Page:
Post by Doris McCraw
writing as Angela Raines
In 1878, Adeline Hornbeck purchased property west of Colorado Springs in what was known as the Florissant Valley. Here the widow, with her four children, carved out a livelihood for themselves. Not only did the property have a well-constructed home, but it had many outbuildings including a milk and chicken house. The home itself was a marvel, the first two-story home in the area when it was completed in 1878. It still stands today and was in use as a home up until the 1960s.
Adeline's journey began with her birth in July of 1833 in Massachusetts. It was there she met and married Simon A. Harker. They had three children, Franklin, Anna, and George. According to the 1860 census the couple were in Creek Nation, Indian Land, Arkansas (Oklahoma) where Simon was an Indian agent, according to one record. By 1861 they moved to the Denver area and filed on 160 acres. Then in 1864, Simon died, he may have been sickly and moved to the area for his health. His death ended up leaving Adeline to fend for herself and the children. Instead of being defeated at the change in circumstances Adeline instead showed her business sense. She purchased 80 acres of the homestead, using a clause in the act, for $100.
|Mt. Pisgah, in Colorado south of Florissant Fossil Beds|
In September of 1866 she married Elliot Hornbeck. They had a child together, Elliot Jr. But things did not remain calm. Elliot disappeared in 1875. There is speculation he may have been married to another woman back east, or he may have died, no one seems to know. But it seems Adeline was not defeated. She accumulated enough cash to purchase the land in Florrisant Valley. It is from this base that she built her 'empire', although when starting out she worked in the mercantile in the new town of Florrisant.
Adeline chose well. Her homestead was on the route to the gold and silver fields in the South Park area. Sitting on one of the tributaries of the South Platte River it had good pasture land, pine trees, and water. She was also an astute businesswoman, active in the community, holding social gatherings at her home and serving on the school board. By the time she paid off her homestead claim, in 1885, the property value was at least five times the price.
Around 1900, at the age of 66, she married 47 year old Frederick Sticksel, an immigrant who came to the U.S. in 1882. Five years later, Adeline passed away at age 71 of 'paralysis'.
The property where Adeline Warfield Harker Hornbeck Sticksel built her home for herself and children is now part of the Florissant National Fossil Beds and is on the National Register of Historic Places. Adeline is buried in the Four Mile Cemetery, Florissant, Colorado. Adeline was a true pioneer.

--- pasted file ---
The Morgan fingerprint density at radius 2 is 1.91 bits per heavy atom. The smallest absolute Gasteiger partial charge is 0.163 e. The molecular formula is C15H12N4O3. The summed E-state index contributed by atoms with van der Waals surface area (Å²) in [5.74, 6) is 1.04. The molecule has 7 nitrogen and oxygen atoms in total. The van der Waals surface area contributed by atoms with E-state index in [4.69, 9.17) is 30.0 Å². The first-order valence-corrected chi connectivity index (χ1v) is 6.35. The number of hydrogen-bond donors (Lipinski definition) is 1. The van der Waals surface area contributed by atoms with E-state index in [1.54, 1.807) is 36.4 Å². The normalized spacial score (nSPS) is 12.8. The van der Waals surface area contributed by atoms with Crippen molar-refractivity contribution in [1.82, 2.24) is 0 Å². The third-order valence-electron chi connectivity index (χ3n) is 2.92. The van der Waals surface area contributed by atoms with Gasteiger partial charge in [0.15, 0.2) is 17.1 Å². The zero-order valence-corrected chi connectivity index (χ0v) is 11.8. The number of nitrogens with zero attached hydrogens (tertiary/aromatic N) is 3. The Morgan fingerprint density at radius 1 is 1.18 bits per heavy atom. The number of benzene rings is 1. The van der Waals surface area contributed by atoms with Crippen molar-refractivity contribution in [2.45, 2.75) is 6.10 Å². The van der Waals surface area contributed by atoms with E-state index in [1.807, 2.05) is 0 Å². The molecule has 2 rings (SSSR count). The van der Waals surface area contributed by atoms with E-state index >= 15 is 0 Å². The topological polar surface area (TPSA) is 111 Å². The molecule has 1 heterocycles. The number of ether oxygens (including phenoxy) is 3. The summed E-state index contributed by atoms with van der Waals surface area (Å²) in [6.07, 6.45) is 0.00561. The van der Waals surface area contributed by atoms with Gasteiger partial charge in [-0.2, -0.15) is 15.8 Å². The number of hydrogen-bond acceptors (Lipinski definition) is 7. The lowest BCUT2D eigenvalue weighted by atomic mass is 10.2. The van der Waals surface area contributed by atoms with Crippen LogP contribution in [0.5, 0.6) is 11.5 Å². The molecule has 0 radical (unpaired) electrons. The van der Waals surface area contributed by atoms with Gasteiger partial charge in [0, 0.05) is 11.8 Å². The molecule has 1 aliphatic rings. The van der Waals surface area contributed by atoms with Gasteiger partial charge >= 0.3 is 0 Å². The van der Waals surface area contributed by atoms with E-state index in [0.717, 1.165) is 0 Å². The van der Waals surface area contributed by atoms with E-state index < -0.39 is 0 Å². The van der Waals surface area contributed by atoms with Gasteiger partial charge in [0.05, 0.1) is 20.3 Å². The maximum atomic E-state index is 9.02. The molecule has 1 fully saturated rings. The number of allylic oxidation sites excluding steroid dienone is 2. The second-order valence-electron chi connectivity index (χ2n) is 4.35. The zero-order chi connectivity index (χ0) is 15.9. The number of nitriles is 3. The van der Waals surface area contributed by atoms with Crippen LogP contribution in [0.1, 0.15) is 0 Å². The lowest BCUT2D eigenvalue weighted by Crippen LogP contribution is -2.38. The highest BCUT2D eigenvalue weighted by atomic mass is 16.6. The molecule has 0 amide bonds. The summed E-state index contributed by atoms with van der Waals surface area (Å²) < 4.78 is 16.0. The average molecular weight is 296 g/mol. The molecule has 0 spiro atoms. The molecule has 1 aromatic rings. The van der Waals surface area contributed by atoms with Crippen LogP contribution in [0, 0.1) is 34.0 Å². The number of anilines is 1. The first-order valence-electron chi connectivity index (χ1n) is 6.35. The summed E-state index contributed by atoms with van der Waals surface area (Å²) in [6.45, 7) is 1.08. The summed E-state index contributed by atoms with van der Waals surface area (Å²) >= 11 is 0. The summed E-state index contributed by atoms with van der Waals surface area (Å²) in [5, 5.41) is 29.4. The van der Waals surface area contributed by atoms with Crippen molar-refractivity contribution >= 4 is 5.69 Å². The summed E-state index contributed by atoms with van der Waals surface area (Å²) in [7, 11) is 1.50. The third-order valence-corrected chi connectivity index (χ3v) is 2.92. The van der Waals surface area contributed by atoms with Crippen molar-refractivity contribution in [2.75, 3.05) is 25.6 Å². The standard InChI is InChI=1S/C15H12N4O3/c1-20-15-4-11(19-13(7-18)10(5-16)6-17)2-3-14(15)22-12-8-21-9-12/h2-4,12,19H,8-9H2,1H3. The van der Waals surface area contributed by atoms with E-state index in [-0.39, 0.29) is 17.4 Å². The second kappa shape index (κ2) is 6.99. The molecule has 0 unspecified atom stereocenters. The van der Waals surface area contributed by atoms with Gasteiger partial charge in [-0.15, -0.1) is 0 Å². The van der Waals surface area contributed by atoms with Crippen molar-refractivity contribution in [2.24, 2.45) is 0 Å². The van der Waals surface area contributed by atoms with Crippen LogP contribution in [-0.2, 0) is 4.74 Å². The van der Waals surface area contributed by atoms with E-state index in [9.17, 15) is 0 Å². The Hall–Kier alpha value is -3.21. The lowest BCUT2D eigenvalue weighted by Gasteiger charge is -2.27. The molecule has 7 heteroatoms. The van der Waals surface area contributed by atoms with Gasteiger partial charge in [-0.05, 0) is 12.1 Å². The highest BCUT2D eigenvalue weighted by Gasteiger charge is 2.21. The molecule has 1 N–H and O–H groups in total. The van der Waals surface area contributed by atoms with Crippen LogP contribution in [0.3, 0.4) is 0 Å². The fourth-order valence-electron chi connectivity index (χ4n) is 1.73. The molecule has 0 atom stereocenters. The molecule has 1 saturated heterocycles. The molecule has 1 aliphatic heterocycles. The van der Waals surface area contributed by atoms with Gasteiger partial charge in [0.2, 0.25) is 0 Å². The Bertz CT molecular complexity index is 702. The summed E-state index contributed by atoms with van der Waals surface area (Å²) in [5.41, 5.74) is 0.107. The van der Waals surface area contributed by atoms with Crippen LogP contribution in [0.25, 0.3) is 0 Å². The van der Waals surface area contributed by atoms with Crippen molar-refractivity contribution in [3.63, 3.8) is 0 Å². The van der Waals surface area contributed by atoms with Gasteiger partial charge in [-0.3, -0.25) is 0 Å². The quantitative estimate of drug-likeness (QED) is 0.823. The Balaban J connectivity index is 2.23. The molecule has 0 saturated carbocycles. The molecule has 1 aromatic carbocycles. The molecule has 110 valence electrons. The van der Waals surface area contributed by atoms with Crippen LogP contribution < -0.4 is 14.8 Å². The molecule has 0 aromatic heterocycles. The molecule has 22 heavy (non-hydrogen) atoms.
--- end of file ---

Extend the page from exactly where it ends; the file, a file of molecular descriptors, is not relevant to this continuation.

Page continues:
In the novel "Chasing a Chance" Mary Gilpin is another woman who made her way in the west. After the death of her husband, she made her living as a mercantile owner.
Below is a short excerpt:
"When you're ready, fire away," Stu laughed.
Mary stood inside her store, horrified at the callous disregard the men who'd overrun the town had for anyone. Watching the one they called Stu force the gun into seven-year-old Bobby's hand and demand he shoot brought an anger she hadn't felt for years.
"What if I miss?" young Bobby asked, his hand shaking with the weight of the pistol and possibly fear.
"Well, just keep firing. You'll eventually hit something. You get six tries," Stu laughed, then jumped back when Bobby accidentally turned the gun toward him. "But not me!" he shouted, shoving the gun away and toward Tad, another child who'd been playing with Bobby.
Unable to let the scene continue, Mary could keep quiet no longer. It was bad enough the town was hiding behind their doors, justifiably fearful of these men. But to allow their children to be subjected to the games of these same men was outside enough. She marched out the door of her general store and grabbed the gun from Bobby's hand. She then pointed it at Stu's face, the anger giving her strength to hold the heavy gun, declaring, "Take your games and foolishness somewhere else and leave the children alone."
Perhaps it was the surprise that saved her, for Mary continued, smiling as she sweetly said, the gun still under Stu's nose, "Should I give it a try? Shall I keep shooting until I hit something?"
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Doris Gardner-McCraw -
Author, Speaker, Historian-specializing in
Colorado and Women's History
Colorado and Women's History
Angela Raines - author: Where Love & History Meet